The violence erupted on October 30 when the Houthi rebels who
control much of the northern Saada province accused Salafis in the
town of Damaj of recruiting thousands of foreign fighters to prepare
to attack them.
The Salafis, who follow a strict interpretation of Sunni Islam, say
the foreigners are students seeking to deepen their knowledge of
Islam in the town's Dar al-Hadith seminary.
Surour al-Wadi'i, a Salafi spokesman, said the death toll among
Salafis had risen to 210, with 620 wounded. A spokesman for the
Houthis, Ali al-Bakhity, said no casualty figures were available for
Sectarian rivalry in Damaj has cast a shadow over reconciliation
efforts in Yemen, a neighbor of top oil exporter Saudi Arabia and
home to one of al Qaeda's most active wings.
Fighting between the two sides in Saada and adjacent provinces
stopped as a ceasefire deal took hold on Saturday.
Several previous ceasefires have failed. The latest deal includes an
agreement by the Salafis to leave Damaj and move to the town of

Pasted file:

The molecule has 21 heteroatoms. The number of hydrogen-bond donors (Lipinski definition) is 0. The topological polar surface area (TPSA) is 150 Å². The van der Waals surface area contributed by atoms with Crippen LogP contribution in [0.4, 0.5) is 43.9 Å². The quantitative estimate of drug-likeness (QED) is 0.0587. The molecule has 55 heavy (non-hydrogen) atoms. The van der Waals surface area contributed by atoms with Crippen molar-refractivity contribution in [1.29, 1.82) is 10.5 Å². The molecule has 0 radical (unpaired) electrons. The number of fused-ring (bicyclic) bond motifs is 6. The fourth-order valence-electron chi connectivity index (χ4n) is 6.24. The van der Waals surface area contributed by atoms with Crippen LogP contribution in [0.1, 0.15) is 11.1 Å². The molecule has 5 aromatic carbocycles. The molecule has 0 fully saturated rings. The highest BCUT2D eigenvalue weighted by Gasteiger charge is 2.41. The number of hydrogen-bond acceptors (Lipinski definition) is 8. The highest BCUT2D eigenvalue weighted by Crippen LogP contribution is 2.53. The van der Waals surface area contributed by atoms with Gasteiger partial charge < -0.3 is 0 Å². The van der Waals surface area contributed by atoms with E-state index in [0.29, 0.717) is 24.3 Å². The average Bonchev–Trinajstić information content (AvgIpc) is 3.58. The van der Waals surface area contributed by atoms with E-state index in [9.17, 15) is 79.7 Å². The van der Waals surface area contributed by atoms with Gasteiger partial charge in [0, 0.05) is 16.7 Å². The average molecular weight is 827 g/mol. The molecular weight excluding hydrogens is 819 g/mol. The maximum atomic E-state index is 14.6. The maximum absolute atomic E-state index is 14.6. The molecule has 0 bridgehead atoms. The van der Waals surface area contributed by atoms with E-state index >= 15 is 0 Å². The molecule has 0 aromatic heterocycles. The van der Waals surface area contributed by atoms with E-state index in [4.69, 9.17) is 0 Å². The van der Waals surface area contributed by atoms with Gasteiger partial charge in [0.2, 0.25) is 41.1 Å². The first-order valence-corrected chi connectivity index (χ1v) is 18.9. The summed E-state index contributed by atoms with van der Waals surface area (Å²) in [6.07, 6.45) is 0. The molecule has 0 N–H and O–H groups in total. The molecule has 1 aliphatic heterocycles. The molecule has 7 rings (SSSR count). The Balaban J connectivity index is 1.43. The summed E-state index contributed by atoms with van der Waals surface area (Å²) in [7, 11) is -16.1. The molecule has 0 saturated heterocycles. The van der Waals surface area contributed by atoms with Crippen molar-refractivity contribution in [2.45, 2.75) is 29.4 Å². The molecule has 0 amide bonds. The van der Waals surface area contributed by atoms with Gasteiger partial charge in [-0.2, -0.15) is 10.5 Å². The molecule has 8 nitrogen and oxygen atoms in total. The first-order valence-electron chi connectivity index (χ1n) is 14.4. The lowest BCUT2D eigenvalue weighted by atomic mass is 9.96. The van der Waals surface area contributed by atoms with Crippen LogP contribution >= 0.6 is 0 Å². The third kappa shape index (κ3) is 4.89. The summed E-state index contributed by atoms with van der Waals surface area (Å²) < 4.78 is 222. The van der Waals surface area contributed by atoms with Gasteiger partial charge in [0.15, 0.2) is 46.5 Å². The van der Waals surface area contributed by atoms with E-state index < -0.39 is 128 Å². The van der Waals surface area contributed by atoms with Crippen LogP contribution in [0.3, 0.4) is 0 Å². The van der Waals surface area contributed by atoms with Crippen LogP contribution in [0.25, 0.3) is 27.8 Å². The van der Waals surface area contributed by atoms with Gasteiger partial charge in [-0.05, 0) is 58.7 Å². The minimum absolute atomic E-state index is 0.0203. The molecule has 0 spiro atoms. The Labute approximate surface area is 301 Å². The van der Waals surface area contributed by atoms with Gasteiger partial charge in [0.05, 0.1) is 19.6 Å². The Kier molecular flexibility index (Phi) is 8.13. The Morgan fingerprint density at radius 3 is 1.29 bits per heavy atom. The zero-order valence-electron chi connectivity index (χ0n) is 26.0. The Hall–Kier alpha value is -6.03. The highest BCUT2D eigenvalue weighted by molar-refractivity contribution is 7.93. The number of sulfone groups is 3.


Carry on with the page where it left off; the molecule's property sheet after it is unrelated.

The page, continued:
Hadida and stipulates that the foreign students should go home,
according to the ceasefire document seen by Reuters.
It gives Yehia al-Hagouri, the Salafi leader and a signatory to the
ceasefire, four days to leave along with his followers.
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Wadi'i, the Salafi spokesman, criticized the deal saying it would
strengthen the hand of the Houthis, who belong to the Zaydi branch
of Shi'ite Islam, on all of Saada and eradicate any Sunni presence
in the province.
But Bakhity said the deal stipulates that militants from both sides — the Houthis and the Salafis — would leave Damaj.
"The (seminary) is open for the local (Sunni) students in Damaj...
This is a counter-campaign by some parties that don't want this deal
to work," he told Reuters by telephone.
Saada province, on the border with Saudi Arabia, is a base for the
Houthis' long-running rebellion against the government.
The Houthi-Salafi conflict has compounded the challenges facing
U.S.-allied Yemen, which is also grappling with a separatist
movement in the south.
(Reporting by Mohammed Ghobari; writing by Rania El Gamal;
by Yara Bayoumy and Tom Heneghan)
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